The instability of our synthetic intermediates prompted us to reexamine the original structural assignment using density functional theory.16 As spectroscopic data for 1 were not disclosed,1 we focused on the dimethyl ether derivative ocimicide A2 (2), for which tabulated spectroscopic shifts were presented. Following the protocol of Hoye and co-workers,17 32 structures (corresponding to all possible diastereomers at nitrogen 15 and carbons 12, 13, 14 and 17 of 2,18Fig. 2) were generated. These structures were imported into BOSS19 and each was separately subjected to a conformational search. Conformers within 5.02 kcal mol−1 of the lowest energy isomer (8–30 conformers for each diastereomer) were advanced to density functional theory geometry optimization [gas phase, B3LYP/6-31+G(d,p)]. Geometry-optimized conformers were confirmed as real local-minima by the absence of imaginary frequencies. The chemical shifts of the optimized conformers were then calculated using a modified WC04 functional20 and 6-31G(d) basis set in methanol (an initial screen of several functional and basis set combinations indicated that this level of theory provided an acceptable compromise of computational time and accuracy). Finally, the 13C chemical shifts were Boltzmann-averaged to generate the heat maps shown in Tables S1 and S2. The geometry optimization and NMR calculation methods selected were benchmarked against 19-(E)-hunteracine (20),21 the structure of which has been unequivocally established by X-ray analysis.22 The mean absolute error (MAE) for 20 was 2.8 ppm [absolute error (AE) = 0.2–5.7 ppm], which was within the error typically obtained from similar levels of theory under optimized conditions.23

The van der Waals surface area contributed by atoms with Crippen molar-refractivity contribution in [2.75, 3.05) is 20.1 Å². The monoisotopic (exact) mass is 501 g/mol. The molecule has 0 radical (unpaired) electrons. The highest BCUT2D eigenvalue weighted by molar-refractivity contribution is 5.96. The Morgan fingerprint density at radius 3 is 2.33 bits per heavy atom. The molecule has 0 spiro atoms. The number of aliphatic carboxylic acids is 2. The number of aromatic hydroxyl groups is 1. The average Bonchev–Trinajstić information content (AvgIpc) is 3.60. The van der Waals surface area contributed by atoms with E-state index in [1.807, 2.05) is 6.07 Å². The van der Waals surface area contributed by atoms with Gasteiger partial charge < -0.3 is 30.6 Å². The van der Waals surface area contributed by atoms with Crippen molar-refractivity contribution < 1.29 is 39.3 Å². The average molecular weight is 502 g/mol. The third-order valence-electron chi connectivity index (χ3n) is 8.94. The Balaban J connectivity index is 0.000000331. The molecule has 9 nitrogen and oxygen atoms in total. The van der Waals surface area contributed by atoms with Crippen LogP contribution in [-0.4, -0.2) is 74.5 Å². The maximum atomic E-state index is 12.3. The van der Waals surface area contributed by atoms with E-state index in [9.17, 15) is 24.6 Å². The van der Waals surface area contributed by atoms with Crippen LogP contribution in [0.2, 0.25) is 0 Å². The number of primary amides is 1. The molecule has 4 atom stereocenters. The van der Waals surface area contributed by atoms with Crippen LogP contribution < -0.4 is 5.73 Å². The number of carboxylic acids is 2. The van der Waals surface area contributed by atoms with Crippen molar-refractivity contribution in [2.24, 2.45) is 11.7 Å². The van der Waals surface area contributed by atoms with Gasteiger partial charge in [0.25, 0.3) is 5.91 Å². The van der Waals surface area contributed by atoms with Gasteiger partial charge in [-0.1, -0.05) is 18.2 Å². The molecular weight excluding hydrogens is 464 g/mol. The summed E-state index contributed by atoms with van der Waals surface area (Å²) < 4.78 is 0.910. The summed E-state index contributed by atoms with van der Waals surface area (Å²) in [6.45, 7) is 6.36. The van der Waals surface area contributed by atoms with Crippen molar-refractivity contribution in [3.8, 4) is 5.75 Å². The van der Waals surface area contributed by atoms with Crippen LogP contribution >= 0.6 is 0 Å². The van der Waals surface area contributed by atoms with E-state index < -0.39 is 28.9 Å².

image file: c7sc01127j-f2.tif
Fig. 2 Mean absolute error (MAE) and absolute error (AE) of calculated 13C chemical shifts for the reference compound 19-(E)-hunteracine (20), ocimicide A2 (2; numbered as in patent1), the trifluoroacetate salt 21, and all ocimicide diastereomers (varied configuration at carbons 12, 13, 14, 17, and nitrogen 15). Geometries were optimized using B3LYP/6-31+G(d,p). 13C NMR chemical shifts were calculated using modified WC04/6-31G(d). Data highlighted in blue corresponds to the pentacyclic core.